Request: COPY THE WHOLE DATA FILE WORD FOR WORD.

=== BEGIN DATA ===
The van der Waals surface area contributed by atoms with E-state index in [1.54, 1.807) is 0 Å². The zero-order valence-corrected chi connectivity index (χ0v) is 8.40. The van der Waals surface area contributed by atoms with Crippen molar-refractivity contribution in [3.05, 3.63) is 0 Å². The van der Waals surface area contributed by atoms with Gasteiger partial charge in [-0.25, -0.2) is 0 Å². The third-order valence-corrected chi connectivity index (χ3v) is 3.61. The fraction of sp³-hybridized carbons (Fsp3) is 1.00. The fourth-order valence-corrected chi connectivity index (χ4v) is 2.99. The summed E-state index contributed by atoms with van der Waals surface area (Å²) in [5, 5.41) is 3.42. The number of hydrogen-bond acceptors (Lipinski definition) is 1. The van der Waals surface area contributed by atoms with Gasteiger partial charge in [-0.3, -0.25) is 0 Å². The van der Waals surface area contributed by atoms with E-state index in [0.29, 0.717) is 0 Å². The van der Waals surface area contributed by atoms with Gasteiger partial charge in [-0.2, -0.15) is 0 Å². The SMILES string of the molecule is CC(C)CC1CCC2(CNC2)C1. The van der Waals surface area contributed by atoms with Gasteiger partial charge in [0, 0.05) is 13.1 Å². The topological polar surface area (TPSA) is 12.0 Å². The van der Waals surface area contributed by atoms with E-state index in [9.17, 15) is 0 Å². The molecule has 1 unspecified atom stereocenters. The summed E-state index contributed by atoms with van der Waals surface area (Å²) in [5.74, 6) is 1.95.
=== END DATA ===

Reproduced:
The van der Waals surface area contributed by atoms with E-state index in [1.54, 1.807) is 0 Å². The zero-order valence-corrected chi connectivity index (χ0v) is 8.40. The van der Waals surface area contributed by atoms with Crippen molar-refractivity contribution in [3.05, 3.63) is 0 Å². The van der Waals surface area contributed by atoms with Gasteiger partial charge in [-0.25, -0.2) is 0 Å². The third-order valence-corrected chi connectivity index (χ3v) is 3.61. The fraction of sp³-hybridized carbons (Fsp3) is 1.00. The fourth-order valence-corrected chi connectivity index (χ4v) is 2.99. The summed E-state index contributed by atoms with van der Waals surface area (Å²) in [5, 5.41) is 3.42. The number of hydrogen-bond acceptors (Lipinski definition) is 1. The van der Waals surface area contributed by atoms with Gasteiger partial charge in [-0.3, -0.25) is 0 Å². The van der Waals surface area contributed by atoms with E-state index in [0.29, 0.717) is 0 Å². The van der Waals surface area contributed by atoms with Gasteiger partial charge in [-0.2, -0.15) is 0 Å². The SMILES string of the molecule is CC(C)CC1CCC2(CNC2)C1. The van der Waals surface area contributed by atoms with Gasteiger partial charge in [0, 0.05) is 13.1 Å². The topological polar surface area (TPSA) is 12.0 Å². The van der Waals surface area contributed by atoms with E-state index in [9.17, 15) is 0 Å². The molecule has 1 unspecified atom stereocenters. The summed E-state index contributed by atoms with van der Waals surface area (Å²) in [5.74, 6) is 1.95.